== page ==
Cruz to inject internet fight into spending battle

Cruz to inject internet fight into spending battle
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Sen. Ted CruzRafael (Ted) Edward CruzO’Rourke not ruling out being vice presidential candidate CNN ripped for hiring former Republican operative as political editor: 'WTF?!?!' The Hill's Morning Report - Can Bernie recapture 2016 magic? MORE (R-Texas) is meeting with conservative lawmakers in both chambers to build support for a showdown with the White House over funding the government and power over the internet.

Cruz wants a stopgap measure to fund the government to include a rider that would block the administration from relinquishing the special oversight role the United States has had over the internet since its inception.

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“To stop the giveaway of our Internet freedom, Congress should act by continuing and by strengthening the appropriations rider in the continuing resolution that we will be considering this month,” Cruz said in a floor speech Thursday, referring to the stopgap.

Cruz has kept a low profile since ending his presidential campaign last summer.

He appeared at the Republican National Convention but refused to endorse GOP nominee Donald TrumpDonald John TrumpJustice Department preparing for Mueller report as soon as next week: reports Smollett lawyers declare 'Empire' star innocent Pelosi asks members to support resolution against emergency declaration MORE for president and was jeered as he left the stage.

The Texan retains ambitions for a future White House run, however, and the internet cause is popular with conservatives who argue that giving up U.S. oversight of the Internet Corporation for Assigned Names and Numbers would empower U.S. rivals such as Russia, China and Iran.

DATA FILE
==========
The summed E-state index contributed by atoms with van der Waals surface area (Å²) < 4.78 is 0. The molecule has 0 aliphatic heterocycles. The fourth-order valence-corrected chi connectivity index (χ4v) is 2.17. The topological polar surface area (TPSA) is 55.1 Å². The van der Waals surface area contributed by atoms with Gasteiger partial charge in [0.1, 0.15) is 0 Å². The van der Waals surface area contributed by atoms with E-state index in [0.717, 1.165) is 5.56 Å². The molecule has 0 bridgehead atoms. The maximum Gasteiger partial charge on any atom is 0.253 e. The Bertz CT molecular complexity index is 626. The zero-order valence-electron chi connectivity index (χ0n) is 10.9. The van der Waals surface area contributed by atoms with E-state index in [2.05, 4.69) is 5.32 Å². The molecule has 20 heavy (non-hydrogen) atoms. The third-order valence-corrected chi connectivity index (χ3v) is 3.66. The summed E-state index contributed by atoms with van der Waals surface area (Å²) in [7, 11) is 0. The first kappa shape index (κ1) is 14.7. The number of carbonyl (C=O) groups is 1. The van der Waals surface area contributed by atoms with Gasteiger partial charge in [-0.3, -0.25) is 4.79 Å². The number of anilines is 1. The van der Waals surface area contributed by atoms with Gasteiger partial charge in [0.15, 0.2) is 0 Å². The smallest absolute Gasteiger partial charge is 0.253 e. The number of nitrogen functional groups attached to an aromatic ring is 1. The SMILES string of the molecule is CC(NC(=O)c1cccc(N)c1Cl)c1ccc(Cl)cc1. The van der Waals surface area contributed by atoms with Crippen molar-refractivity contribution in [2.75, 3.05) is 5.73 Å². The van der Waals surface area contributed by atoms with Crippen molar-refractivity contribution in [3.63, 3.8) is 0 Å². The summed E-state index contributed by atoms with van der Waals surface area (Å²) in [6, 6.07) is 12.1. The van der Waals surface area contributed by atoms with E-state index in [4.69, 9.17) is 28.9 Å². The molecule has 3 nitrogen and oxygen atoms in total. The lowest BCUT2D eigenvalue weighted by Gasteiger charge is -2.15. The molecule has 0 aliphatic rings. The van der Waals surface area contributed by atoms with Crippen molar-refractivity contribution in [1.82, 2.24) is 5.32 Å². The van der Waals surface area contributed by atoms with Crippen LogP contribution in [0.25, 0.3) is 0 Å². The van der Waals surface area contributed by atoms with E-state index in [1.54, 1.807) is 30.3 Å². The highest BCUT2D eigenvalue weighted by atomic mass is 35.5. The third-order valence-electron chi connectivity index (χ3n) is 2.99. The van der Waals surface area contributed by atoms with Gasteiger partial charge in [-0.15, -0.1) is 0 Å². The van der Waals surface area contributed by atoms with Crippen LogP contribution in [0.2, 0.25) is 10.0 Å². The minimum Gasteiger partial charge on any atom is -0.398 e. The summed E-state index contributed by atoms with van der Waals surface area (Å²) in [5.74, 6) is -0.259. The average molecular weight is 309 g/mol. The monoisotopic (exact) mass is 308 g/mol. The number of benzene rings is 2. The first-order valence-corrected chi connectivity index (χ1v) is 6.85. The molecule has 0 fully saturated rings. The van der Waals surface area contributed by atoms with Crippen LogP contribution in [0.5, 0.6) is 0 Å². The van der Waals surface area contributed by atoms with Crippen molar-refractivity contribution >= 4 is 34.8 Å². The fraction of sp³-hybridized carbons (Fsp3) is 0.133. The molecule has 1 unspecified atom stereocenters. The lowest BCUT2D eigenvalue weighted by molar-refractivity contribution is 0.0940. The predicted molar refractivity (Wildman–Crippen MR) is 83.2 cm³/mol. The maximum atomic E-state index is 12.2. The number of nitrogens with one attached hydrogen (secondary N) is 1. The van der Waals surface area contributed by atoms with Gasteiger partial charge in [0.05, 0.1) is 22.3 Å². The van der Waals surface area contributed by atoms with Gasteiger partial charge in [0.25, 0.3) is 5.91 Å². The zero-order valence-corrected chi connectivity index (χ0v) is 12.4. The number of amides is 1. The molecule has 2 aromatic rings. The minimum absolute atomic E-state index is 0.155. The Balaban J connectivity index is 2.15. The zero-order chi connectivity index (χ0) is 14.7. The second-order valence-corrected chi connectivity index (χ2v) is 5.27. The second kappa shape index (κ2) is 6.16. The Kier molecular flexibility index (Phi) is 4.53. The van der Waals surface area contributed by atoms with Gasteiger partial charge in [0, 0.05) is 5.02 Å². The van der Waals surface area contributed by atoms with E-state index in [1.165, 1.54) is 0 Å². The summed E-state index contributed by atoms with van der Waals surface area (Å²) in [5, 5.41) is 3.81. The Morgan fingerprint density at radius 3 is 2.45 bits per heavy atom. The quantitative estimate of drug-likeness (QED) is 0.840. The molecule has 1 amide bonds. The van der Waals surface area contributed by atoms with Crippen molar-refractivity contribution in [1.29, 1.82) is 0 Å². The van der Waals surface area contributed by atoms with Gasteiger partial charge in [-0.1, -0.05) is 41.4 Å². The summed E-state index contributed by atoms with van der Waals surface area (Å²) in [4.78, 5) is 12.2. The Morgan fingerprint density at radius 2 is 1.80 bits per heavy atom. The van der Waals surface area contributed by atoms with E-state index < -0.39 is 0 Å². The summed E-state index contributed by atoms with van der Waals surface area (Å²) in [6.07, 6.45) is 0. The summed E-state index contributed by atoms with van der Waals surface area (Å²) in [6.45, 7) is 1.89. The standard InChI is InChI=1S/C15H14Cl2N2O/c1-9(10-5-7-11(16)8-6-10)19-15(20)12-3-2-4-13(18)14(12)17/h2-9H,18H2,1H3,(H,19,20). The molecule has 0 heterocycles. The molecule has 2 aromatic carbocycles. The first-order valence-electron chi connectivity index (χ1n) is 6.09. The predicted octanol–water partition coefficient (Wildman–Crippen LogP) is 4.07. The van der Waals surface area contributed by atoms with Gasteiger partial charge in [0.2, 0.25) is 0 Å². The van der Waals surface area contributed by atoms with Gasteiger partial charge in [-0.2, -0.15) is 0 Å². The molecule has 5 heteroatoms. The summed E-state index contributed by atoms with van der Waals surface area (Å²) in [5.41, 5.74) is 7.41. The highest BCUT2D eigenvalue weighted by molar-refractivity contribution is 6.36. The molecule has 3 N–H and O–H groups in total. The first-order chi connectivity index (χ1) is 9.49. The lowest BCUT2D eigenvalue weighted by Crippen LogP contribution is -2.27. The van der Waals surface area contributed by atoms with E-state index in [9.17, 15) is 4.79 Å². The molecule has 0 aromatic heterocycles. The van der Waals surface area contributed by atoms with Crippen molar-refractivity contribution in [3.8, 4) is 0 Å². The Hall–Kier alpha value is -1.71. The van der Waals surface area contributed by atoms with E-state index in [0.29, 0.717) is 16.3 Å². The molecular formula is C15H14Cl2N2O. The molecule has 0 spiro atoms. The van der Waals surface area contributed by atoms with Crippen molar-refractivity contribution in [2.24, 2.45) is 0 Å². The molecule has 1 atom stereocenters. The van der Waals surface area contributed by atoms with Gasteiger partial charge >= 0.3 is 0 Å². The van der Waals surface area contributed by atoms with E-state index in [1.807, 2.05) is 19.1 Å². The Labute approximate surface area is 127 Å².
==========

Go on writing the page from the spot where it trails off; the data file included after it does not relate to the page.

The ICANN manages the domain name system, and the Obama administration intends to relinquish power to an international group of stakeholders.

Cruz, echoing conservatives, argues that maintaining U.S. control will ensure the web will continue to operate freely.

The prospect of Cruz leading rank-and-file House Republicans — including members of the House Freedom Caucus — into a last-minute fight with President Obama over a government funding resolution would be a rerun for the Texas senator, who was blamed by his colleagues for causing a 2013 government shutdown over an ObamaCare fight.

It’s also a headache for Speaker Paul RyanPaul Davis RyanThe Hill's 12:30 Report: Sanders set to shake up 2020 race McCabe: No one in 'Gang of Eight' objected to FBI probe into Trump Unscripted Trump keeps audience guessing in Rose Garden MORE (R-Wis.) and Senate Majority Leader Mitch McConnellAddison (Mitch) Mitchell McConnellFox News has covered Ocasio-Cortez more than any 2020 Dem besides Warren: analysis Durbin after reading Green New Deal: 'What in the heck is this?' Dems think they're beating Trump in emergency declaration battle MORE (R-Ky.), who both want to avoid even the slightest chance of another government shutdown.

McConnell wants to take up the continuing resolution as soon as possible and with a minimum of conflict so vulnerable Senate Republicans can get back to their home states to resume campaigning.

“If we’re able to reach an agreement on the [continuing resolution], we’ll turn to that next week,” he told reporters Wednesday.

The 2013 shutdown sent the GOP’s approval rating into a tailspin, and McConnell vowed never to let it happen again.

Adding a partisan fight over internet oversight would complicate McConnell’s goal of getting a deal quickly. But it will be difficult to ignore Cruz, a persistent thorn in McConnell’s side.

The Texas freshman has the ear of Senate Commerce Committee Chairman John ThuneJohn Randolph ThunePolls: Hiking estate tax less popular than taxing mega wealth, income Will Trump sign the border deal? Here's what we know Key GOP senator pitches Trump: Funding deal a 'down payment' on wall MORE (R-S.D.), a member of McConnell’s leadership team, and Senate Judiciary Committee Chairman Chuck GrassleyCharles (Chuck) Ernest GrassleyOvernight Health Care — Presented by National Taxpayers Union — Drug pricing fight centers on insulin | Florida governor working with Trump to import cheaper drugs | Dems blast proposed ObamaCare changes Drug pricing fight centers on insulin On The Money: Smaller tax refunds put GOP on defensive | Dems question IRS on new tax forms | Warren rolls out universal child care proposal | Illinois governor signs bill for minimum wage MORE (R-Iowa), who is facing his most competitive reelection race yet.